A ridesharing company matches drivers of vehicles for hire with passengers using mobile or web-based applications. Unlike traditional taxi companies, ridesharing companies have enjoyed less regulation in many markets, which has led to accelerated innovation, increased passenger convenience, and fast growth. The industry has suffered several high-profile criticisms around safety and employee welfare concerns over the past decade, though it remains a very popular alternative to traditional taxis.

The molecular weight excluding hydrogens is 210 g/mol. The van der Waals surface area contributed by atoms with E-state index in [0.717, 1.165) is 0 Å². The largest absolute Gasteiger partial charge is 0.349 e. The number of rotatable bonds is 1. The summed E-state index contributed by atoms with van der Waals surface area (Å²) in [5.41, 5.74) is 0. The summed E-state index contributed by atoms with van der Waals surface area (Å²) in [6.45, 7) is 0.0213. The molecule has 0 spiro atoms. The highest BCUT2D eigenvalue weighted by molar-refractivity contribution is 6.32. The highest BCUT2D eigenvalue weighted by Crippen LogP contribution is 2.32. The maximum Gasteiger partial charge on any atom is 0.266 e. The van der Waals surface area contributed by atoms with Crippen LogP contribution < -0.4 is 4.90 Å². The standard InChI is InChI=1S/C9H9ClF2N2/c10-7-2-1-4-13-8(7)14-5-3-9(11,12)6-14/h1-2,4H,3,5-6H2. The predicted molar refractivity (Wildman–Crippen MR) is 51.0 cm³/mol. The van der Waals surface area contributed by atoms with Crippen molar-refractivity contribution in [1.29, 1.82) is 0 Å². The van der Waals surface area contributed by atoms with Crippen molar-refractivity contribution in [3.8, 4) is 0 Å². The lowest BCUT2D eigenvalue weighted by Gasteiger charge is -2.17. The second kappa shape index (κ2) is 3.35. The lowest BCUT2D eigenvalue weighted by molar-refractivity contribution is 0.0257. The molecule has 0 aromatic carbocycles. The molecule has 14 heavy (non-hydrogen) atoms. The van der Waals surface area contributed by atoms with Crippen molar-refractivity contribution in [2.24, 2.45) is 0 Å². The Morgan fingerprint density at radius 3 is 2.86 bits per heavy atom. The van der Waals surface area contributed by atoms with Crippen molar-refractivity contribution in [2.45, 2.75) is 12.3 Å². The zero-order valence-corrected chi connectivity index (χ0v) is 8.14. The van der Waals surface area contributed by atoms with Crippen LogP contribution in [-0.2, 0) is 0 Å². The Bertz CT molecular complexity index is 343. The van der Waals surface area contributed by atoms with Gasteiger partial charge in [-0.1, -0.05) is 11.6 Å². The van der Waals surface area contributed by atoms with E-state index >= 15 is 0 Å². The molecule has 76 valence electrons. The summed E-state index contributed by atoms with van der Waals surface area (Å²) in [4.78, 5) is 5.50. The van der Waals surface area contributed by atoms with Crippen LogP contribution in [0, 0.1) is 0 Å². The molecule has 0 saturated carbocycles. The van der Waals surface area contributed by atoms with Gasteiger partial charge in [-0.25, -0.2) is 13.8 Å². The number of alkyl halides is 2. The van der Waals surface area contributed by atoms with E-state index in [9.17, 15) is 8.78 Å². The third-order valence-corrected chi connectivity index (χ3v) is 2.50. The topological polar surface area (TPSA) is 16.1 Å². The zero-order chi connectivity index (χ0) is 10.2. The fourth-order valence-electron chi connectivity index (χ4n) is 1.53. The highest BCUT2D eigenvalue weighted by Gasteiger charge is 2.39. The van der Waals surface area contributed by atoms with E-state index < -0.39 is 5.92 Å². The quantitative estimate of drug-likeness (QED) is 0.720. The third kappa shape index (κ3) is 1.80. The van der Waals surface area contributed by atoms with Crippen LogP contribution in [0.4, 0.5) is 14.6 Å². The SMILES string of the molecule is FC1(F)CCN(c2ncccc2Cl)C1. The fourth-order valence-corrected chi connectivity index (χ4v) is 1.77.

Popular ridesharing companies include Uber, Lyft, and Gett, with a proliferation of local and regional alternatives such as Chinese company DiDi.
A typical ridesharing experience is as follows:
The passenger requests a vehicle using the ridesharing mobile application
The passenger is matched with a prospective driver who accepts the ride
Ride fare, the expected duration, and the route are shown in advance to the passenger
On completion of the journey, a mutual rating system ensures the trustworthiness of both the passenger and driver.
The ridesharing company facilitates payment of the driver, subtracting a service charge.
The success and convenience of ridesharing companies have led traditional Taxi companies to simulate the rideshare business model, either allowing taxis to be ‘hailed’ via a mobile app or having drivers service multiple rideshare companies simultaneously.